Naturally the usual suspects, Chuck Schumer and Jerrold Nadler, have already called for Whitaker to recuse himself from the Russia Hoax investigation because Whitaker suggested the possibility of restricting Mueller's funding if Mueller attempted to extend his investigations beyond the limits imposed by the Special Counsel law. The notion that an attorney should recuse himself from overseeing a case simply because he has views on the merits of the case or, especially, because he wants to insure that that case is conducted within statutorily prescribed limits is a pretty obvious bad faith proposition and a non-starter. An attorney, including the Attorney General, is not a judge. He is bound by canons of ethics, but is not bound to have no opinion on any given matter that may be called upon to supervise, so long as he has no conflict of interest. Schumer and Nadler didn't even attempt to demonstrate any conflict so I think we can rest assured that there is none.

Does Trump have anything to fear from the new Democrat House, come January, which will presumably be under the Speakership of Nancy Pelosi? While the House can certainly harass Trump and even make matters uncomfortable for him, it's open to doubt just how far they may wish to take that. Pelosi herself was quick to tweet yesterday evening, even before the polls had closed:

"For those who want impeachment, that's not what our caucus is about."

Is Pelosi sincere? Is she even able to control the Nadlers and Waters and Schiffs in her caucus? We'll soon find out.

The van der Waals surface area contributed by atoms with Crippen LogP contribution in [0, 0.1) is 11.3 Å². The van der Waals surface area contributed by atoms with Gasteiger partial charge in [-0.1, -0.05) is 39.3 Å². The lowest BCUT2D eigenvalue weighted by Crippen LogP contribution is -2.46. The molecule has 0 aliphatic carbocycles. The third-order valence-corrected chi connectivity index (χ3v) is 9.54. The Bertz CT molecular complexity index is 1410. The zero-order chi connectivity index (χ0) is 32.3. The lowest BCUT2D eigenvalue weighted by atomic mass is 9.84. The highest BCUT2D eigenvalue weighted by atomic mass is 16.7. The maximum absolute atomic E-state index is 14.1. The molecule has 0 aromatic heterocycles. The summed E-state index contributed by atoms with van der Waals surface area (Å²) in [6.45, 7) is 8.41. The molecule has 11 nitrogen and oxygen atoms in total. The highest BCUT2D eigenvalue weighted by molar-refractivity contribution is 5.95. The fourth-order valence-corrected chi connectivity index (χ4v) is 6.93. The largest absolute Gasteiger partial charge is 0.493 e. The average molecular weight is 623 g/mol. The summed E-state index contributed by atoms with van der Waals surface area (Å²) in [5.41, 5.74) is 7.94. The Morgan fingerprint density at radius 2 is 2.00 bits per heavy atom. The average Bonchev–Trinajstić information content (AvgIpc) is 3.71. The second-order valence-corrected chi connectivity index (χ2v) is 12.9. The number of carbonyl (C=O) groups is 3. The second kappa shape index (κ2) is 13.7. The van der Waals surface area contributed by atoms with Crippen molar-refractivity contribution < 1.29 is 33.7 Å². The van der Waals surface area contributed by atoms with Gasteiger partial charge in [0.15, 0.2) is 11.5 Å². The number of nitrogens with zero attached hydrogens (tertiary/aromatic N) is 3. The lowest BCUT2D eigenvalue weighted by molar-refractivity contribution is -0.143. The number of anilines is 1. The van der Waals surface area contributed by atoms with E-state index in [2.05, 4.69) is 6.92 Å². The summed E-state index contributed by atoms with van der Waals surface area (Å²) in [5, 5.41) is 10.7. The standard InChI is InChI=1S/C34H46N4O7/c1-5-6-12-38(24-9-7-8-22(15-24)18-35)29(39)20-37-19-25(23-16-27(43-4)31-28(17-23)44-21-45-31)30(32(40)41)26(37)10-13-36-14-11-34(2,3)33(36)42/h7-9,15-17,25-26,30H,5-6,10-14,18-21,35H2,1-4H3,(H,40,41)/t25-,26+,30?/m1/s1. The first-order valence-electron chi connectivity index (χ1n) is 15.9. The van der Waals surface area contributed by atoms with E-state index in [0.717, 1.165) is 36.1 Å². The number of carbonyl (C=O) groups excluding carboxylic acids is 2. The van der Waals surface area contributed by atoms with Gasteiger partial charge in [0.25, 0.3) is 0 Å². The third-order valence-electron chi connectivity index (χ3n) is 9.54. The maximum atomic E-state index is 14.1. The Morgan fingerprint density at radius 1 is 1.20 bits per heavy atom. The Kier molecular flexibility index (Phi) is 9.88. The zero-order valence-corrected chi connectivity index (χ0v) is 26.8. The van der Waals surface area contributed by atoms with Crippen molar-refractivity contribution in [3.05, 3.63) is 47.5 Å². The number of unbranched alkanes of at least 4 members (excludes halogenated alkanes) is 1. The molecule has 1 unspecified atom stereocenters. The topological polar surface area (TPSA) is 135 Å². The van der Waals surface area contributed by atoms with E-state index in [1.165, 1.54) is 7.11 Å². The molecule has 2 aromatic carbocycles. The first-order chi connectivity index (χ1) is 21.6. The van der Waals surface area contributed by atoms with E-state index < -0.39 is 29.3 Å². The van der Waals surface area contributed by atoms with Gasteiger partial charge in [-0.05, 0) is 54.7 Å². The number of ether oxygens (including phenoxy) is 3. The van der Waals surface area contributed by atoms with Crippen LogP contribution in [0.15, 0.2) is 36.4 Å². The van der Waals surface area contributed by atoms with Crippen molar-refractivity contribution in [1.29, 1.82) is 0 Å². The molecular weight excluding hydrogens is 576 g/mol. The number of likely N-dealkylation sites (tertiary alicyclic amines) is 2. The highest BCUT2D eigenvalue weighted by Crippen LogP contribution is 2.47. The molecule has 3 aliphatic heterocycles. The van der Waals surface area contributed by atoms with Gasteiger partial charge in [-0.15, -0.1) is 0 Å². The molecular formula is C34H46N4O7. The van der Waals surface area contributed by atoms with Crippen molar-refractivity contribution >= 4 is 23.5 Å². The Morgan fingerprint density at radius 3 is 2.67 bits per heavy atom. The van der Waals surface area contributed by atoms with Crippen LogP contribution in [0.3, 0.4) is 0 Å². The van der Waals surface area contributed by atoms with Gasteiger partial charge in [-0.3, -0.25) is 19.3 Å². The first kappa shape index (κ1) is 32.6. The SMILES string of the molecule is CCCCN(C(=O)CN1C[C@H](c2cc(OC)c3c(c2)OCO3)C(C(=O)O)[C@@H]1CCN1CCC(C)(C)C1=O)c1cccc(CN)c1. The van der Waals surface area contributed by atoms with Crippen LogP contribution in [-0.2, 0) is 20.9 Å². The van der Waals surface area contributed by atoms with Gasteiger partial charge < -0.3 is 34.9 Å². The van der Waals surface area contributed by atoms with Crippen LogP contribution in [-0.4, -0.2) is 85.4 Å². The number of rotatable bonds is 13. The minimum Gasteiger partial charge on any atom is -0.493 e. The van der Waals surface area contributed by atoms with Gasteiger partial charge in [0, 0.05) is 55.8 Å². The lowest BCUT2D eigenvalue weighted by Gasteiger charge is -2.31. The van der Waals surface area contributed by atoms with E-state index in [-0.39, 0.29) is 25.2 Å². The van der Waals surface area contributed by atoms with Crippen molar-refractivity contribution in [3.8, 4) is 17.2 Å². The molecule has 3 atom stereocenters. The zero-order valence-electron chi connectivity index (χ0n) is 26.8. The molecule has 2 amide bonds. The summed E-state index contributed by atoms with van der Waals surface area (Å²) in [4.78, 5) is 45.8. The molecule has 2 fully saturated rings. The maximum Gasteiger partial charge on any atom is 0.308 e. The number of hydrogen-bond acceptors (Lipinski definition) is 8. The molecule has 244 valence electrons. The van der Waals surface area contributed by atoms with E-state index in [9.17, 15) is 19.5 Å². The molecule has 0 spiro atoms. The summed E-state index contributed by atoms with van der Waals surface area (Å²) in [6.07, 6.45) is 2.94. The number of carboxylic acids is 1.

For his part Trump was almost equally quick to make his view abundantly clear:

If the Democrats think they are going to waste Taxpayer Money investigating us at the House level, then we will likewise be forced to consider investigating them for all of the leaks of Classified Information, and much else, at the Senate level. Two can play that game!

That was not, I believe, an empty threat. Not only is there ample investigative material to work with, but Trump will have a strengthened GOP majority in the Senate backing him--a majority that may prove eager to exact a pound or more of flesh from the Schumer Democrats who played fast and loose in their attacks on an honorable man, Brett Kavanaugh. Further, Trump himself may be eager to begin the runup to 2020 pretty much right away--beginning with implementation of his declassification order. Trump has declared that he favors transparency sooner rather than later, and if there's one thing we've all learned it's that he tends to keep his word.

A CNN exit poll shows that a clear majority of 54 percent of Americans see the Russian investigation as politically motivated, while only 41 percent disagree.

If the Democrats really want to spend the next two years chasing down that rabbit hole, instead of preparing a platform that might convince voters that they have something constructive to offer the country, Trump will probably want to encourage them.


  1. If it is true that many senior Obama Administration officials committed numerous felony criminal acts in service to the weaponization of DOJ/FBI/CIA for political ends, then the pressure to continue a coverup of this criminality will only increase as the guardians of the secrets lose power and influence. My guess is that Sessions was the linchpin holding the coverup in place, and his exit could well trigger of flood of revelations in the coming months. For the record, I think Sessions genuinely believes coverup is the lesser of evils and preserving the reputation of DOJ was paramount.

  2. I think that Sessions' recusal enabled the coverup that you refer to. It remained in place as long as it did because of political considerations. All that has been changed and I'm hopeful that we could see some dramatic developments, especially regarding FBI and DoJ cooperation with the House before the new Congress begins.